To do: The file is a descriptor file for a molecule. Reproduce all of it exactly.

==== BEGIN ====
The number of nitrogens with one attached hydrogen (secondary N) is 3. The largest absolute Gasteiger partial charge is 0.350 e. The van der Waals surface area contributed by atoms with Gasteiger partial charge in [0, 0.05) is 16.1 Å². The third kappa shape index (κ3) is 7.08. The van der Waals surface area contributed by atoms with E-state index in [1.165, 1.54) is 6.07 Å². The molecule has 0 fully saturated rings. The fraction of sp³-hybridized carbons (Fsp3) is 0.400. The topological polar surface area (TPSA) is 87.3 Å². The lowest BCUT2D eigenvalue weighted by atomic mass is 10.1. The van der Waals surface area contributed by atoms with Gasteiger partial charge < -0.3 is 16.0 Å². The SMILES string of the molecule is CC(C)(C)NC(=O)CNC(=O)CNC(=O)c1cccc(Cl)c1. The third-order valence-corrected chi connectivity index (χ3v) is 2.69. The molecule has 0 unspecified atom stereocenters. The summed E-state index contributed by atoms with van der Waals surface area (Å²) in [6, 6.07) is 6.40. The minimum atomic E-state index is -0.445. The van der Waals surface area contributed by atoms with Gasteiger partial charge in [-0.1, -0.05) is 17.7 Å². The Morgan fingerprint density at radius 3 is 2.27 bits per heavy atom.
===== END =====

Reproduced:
The number of nitrogens with one attached hydrogen (secondary N) is 3. The largest absolute Gasteiger partial charge is 0.350 e. The van der Waals surface area contributed by atoms with Gasteiger partial charge in [0, 0.05) is 16.1 Å². The third kappa shape index (κ3) is 7.08. The van der Waals surface area contributed by atoms with E-state index in [1.165, 1.54) is 6.07 Å². The molecule has 0 fully saturated rings. The fraction of sp³-hybridized carbons (Fsp3) is 0.400. The topological polar surface area (TPSA) is 87.3 Å². The lowest BCUT2D eigenvalue weighted by atomic mass is 10.1. The van der Waals surface area contributed by atoms with Gasteiger partial charge < -0.3 is 16.0 Å². The SMILES string of the molecule is CC(C)(C)NC(=O)CNC(=O)CNC(=O)c1cccc(Cl)c1. The third-order valence-corrected chi connectivity index (χ3v) is 2.69. The molecule has 0 unspecified atom stereocenters. The summed E-state index contributed by atoms with van der Waals surface area (Å²) in [6, 6.07) is 6.40. The minimum atomic E-state index is -0.445. The van der Waals surface area contributed by atoms with Gasteiger partial charge in [-0.1, -0.05) is 17.7 Å². The Morgan fingerprint density at radius 3 is 2.27 bits per heavy atom.